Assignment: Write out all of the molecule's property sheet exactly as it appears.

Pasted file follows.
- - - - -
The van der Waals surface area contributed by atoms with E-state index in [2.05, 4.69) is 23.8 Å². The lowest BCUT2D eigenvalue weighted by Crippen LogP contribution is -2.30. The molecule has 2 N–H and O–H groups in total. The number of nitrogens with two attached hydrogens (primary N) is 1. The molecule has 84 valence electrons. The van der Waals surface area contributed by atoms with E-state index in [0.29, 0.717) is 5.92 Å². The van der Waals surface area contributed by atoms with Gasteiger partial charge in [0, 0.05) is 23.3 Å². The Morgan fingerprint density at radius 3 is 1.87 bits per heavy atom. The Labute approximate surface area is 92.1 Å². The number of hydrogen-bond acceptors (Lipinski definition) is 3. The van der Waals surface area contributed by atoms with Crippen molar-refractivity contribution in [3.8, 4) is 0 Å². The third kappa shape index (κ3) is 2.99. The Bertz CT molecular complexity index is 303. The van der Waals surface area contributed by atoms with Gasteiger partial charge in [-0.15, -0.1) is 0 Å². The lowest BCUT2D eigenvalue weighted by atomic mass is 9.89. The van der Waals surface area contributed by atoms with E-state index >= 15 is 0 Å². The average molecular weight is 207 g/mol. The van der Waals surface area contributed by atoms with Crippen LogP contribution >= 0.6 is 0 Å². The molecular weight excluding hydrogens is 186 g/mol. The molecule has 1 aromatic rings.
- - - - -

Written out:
The van der Waals surface area contributed by atoms with E-state index in [2.05, 4.69) is 23.8 Å². The lowest BCUT2D eigenvalue weighted by Crippen LogP contribution is -2.30. The molecule has 2 N–H and O–H groups in total. The number of nitrogens with two attached hydrogens (primary N) is 1. The molecule has 84 valence electrons. The van der Waals surface area contributed by atoms with E-state index in [0.29, 0.717) is 5.92 Å². The van der Waals surface area contributed by atoms with Gasteiger partial charge in [0, 0.05) is 23.3 Å². The Morgan fingerprint density at radius 3 is 1.87 bits per heavy atom. The Labute approximate surface area is 92.1 Å². The number of hydrogen-bond acceptors (Lipinski definition) is 3. The van der Waals surface area contributed by atoms with Crippen molar-refractivity contribution in [3.8, 4) is 0 Å². The third kappa shape index (κ3) is 2.99. The Bertz CT molecular complexity index is 303. The van der Waals surface area contributed by atoms with Gasteiger partial charge in [-0.15, -0.1) is 0 Å². The lowest BCUT2D eigenvalue weighted by atomic mass is 9.89. The van der Waals surface area contributed by atoms with E-state index >= 15 is 0 Å². The average molecular weight is 207 g/mol. The van der Waals surface area contributed by atoms with Crippen LogP contribution >= 0.6 is 0 Å². The molecular weight excluding hydrogens is 186 g/mol. The molecule has 1 aromatic rings.